I’m not sure what made me think of this, but I was thinking about the Braveheart clip that I posted a couple days ago and I realized it can easily be related to the web 2.0 generation.

In today’s world, William Wallace is a Web 2.0 entrepreneur and the “Nobles” signify traditional business executives.

William Wallace was admired by the Scottish commoner because he wanted what they wanted — freedom — and was determined to give it to them. Today’s web 2.0 entrepreneurs are successful for a reason — they are solving problems consumers want solved. The web 2.0 business model usually comes after the problem is solved, rather than driving business decisions from the get-go. Whereas traditional execs are aiming to increase profits with their business decisions, the majority of web 2.0 entrepreneurs are making a business out of solving a real life problem that they’ve experienced. The business model comes later.

Another reason Wallace symbolizes the web 2.0 entrepreneur is his fantastic response to the “That is impossible” comment by a noble (in response to the idea of invading lower Englad) — Wallace responded by saying “Why? Why is that so impossible?” It wasn’t. Wallace sacked York against all odds. Obviously there are limits — ie I can’t fly (damn!) — but I truly believe individuals are only bound by the mental limits they place on themselves. Web 2.0 entrepreneurs realize anything is possible and aren’t limited by the mental pre-conceptions that those who have been entrenched in an industry for 20 years are.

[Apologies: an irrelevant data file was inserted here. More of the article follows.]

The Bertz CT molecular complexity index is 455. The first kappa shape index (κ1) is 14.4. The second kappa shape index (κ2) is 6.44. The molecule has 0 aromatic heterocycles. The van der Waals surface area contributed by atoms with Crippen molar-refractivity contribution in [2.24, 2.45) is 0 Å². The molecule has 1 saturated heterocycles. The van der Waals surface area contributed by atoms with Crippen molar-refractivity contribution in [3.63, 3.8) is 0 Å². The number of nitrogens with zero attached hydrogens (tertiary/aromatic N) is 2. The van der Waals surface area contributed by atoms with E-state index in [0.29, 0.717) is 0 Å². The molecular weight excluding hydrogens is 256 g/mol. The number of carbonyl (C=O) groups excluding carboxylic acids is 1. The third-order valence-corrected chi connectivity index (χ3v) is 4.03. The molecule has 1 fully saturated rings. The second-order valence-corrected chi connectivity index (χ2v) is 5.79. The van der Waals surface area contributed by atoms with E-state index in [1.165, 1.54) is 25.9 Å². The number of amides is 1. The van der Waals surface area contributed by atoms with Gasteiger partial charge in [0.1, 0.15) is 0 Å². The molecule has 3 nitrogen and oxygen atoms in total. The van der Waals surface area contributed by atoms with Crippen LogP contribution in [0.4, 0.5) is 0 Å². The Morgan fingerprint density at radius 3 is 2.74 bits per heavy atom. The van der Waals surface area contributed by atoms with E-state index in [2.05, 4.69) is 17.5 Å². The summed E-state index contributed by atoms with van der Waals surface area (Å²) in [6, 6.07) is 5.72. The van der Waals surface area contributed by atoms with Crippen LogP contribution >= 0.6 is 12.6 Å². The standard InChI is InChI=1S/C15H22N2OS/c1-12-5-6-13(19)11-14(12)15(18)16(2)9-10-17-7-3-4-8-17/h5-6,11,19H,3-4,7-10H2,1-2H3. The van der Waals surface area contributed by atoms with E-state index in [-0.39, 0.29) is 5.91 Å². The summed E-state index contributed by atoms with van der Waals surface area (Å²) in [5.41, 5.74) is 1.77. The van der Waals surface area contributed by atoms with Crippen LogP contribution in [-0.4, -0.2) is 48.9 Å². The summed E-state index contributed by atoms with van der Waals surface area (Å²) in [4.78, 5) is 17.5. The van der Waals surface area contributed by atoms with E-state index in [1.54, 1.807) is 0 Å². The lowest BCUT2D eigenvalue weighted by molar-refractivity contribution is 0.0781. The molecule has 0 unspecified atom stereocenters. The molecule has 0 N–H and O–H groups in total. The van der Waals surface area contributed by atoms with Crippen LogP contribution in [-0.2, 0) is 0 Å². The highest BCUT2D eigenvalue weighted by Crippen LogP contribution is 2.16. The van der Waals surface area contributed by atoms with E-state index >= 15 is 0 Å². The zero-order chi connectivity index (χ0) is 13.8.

Just as the nobles were concerned with maintaining their power and “title,” traditional business execs try to maintain power in their industry. They don’t always want what’s in the best interest of their customers, often because they are making money from keeping customers in the dark. This is exactly the reason that those execs who don’t understand the web 2.0 phenomonem, user-generated content, and social media are going to quickly get surpassed by web 2.0 entrepreneurs who do.

Web 2.0 is all about transparency and empowering the consumer, which I believe is a good thing all around. Power to the people!